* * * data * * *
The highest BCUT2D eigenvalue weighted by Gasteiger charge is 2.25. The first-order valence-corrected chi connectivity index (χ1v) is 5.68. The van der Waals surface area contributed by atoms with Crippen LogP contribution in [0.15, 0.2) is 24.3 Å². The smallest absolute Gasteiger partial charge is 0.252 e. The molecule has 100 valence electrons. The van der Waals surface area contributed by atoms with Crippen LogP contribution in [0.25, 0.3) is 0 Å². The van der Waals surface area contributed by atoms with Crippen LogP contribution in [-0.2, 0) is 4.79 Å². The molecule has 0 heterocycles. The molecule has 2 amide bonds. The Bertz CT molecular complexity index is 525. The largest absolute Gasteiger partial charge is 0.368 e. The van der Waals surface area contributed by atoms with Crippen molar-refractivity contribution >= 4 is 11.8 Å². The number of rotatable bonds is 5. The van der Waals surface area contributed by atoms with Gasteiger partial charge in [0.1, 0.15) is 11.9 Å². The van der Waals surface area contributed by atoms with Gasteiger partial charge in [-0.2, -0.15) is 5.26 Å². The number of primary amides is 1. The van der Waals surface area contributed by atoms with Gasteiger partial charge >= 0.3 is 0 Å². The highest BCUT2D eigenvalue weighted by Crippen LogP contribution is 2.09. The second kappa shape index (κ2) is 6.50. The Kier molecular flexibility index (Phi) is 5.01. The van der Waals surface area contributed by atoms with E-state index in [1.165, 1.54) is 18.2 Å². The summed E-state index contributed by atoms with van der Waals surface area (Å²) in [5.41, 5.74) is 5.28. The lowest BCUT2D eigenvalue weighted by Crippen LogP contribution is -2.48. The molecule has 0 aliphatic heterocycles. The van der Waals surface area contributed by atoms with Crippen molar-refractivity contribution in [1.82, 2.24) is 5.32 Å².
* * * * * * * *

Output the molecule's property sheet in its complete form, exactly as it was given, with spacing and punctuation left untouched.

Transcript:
The highest BCUT2D eigenvalue weighted by Gasteiger charge is 2.25. The first-order valence-corrected chi connectivity index (χ1v) is 5.68. The van der Waals surface area contributed by atoms with Crippen LogP contribution in [0.15, 0.2) is 24.3 Å². The smallest absolute Gasteiger partial charge is 0.252 e. The molecule has 100 valence electrons. The van der Waals surface area contributed by atoms with Crippen LogP contribution in [0.25, 0.3) is 0 Å². The van der Waals surface area contributed by atoms with Crippen LogP contribution in [-0.2, 0) is 4.79 Å². The molecule has 0 heterocycles. The molecule has 2 amide bonds. The Bertz CT molecular complexity index is 525. The largest absolute Gasteiger partial charge is 0.368 e. The van der Waals surface area contributed by atoms with Crippen molar-refractivity contribution >= 4 is 11.8 Å². The number of rotatable bonds is 5. The van der Waals surface area contributed by atoms with Gasteiger partial charge in [0.1, 0.15) is 11.9 Å². The van der Waals surface area contributed by atoms with Gasteiger partial charge in [-0.2, -0.15) is 5.26 Å². The number of primary amides is 1. The van der Waals surface area contributed by atoms with Gasteiger partial charge >= 0.3 is 0 Å². The highest BCUT2D eigenvalue weighted by Crippen LogP contribution is 2.09. The second kappa shape index (κ2) is 6.50. The Kier molecular flexibility index (Phi) is 5.01. The van der Waals surface area contributed by atoms with E-state index in [1.165, 1.54) is 18.2 Å². The summed E-state index contributed by atoms with van der Waals surface area (Å²) in [5.41, 5.74) is 5.28. The lowest BCUT2D eigenvalue weighted by Crippen LogP contribution is -2.48. The molecule has 0 aliphatic heterocycles. The van der Waals surface area contributed by atoms with Crippen molar-refractivity contribution in [1.82, 2.24) is 5.32 Å².